the EP from voters, since
[m]ore co-decision will make it still more difficult for the
electorate to differentiate between the parties and thus to
have a reason to vote for one party rather than another on
the basis of their behavior in the legislative process.
Perhaps this difficulty helps to explain the paradox of an
evident growth in Parliament power combined with a
constant decline in participation at European elections.
(Shackleton, 2000: 341)
An unintended consequence of excluding a majority of MEPs
from participating in the law-making process is that the new
process runs counter to the original purpose of Treaty reform,
which was to
the participation of MEPs and
transparency. While shrinking the circle of people privy to
legislative proposals can be characterized as “efficiency,” it is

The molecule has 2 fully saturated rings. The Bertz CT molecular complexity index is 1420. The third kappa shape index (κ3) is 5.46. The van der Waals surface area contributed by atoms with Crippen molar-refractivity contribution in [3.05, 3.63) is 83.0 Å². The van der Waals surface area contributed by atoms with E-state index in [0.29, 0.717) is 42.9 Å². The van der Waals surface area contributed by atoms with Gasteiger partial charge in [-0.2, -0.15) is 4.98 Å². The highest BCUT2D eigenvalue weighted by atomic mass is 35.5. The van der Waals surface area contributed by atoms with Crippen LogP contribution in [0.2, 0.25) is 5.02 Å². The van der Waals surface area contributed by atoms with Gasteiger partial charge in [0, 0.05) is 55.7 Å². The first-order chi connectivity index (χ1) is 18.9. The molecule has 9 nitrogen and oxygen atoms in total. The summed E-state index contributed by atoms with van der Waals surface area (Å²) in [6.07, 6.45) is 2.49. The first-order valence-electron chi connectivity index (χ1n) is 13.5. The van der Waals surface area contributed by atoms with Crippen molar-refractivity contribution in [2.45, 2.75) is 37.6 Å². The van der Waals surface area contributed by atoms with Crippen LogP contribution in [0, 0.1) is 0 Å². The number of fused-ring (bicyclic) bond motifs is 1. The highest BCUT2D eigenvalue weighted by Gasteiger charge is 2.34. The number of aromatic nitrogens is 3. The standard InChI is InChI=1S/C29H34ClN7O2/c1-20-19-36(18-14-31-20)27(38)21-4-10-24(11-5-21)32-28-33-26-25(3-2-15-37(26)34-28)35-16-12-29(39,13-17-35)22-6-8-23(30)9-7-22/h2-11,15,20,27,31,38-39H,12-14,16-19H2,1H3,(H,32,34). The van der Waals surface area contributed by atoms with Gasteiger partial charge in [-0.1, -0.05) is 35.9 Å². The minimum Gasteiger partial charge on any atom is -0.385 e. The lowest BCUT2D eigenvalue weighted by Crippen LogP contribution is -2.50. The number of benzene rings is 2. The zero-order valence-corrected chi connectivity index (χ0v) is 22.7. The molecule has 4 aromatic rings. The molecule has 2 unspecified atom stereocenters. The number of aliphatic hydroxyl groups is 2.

hardly democratic. At a time when the role of special interests in
EU law-making is already a cause for concern (“
2014; Sabido, 2013), rushed decisions by ever smaller groups of
people serve to deepen Europeans’ distrust of the Union.
(B) Empirical Evaluation
A closer look at co-decision procedures reveals that time
pressures, combined with pressure from the Council, has resulted
in changed behavioral and legislative patterns in the Parliament
patterns that are unconducive to legitimating the EP in the eyes of
the electorate. The Treaty of Lisbon almost doubled the scope
from 44 policy areas to 85 (European
Parliament, 2012a: 5). Mathematically, expanding the areas of
co-decision is bound to create pressure for legislators to rush
through legislation, and thus finalize legislation in earlier stages,
i.e., during the first or second readings of the legislative procedure.
As such, there is little time for the Council and the European
Parliament to resolve potential differences at the conciliation stage
(Shackleton & Raunio, 2003: 172-176).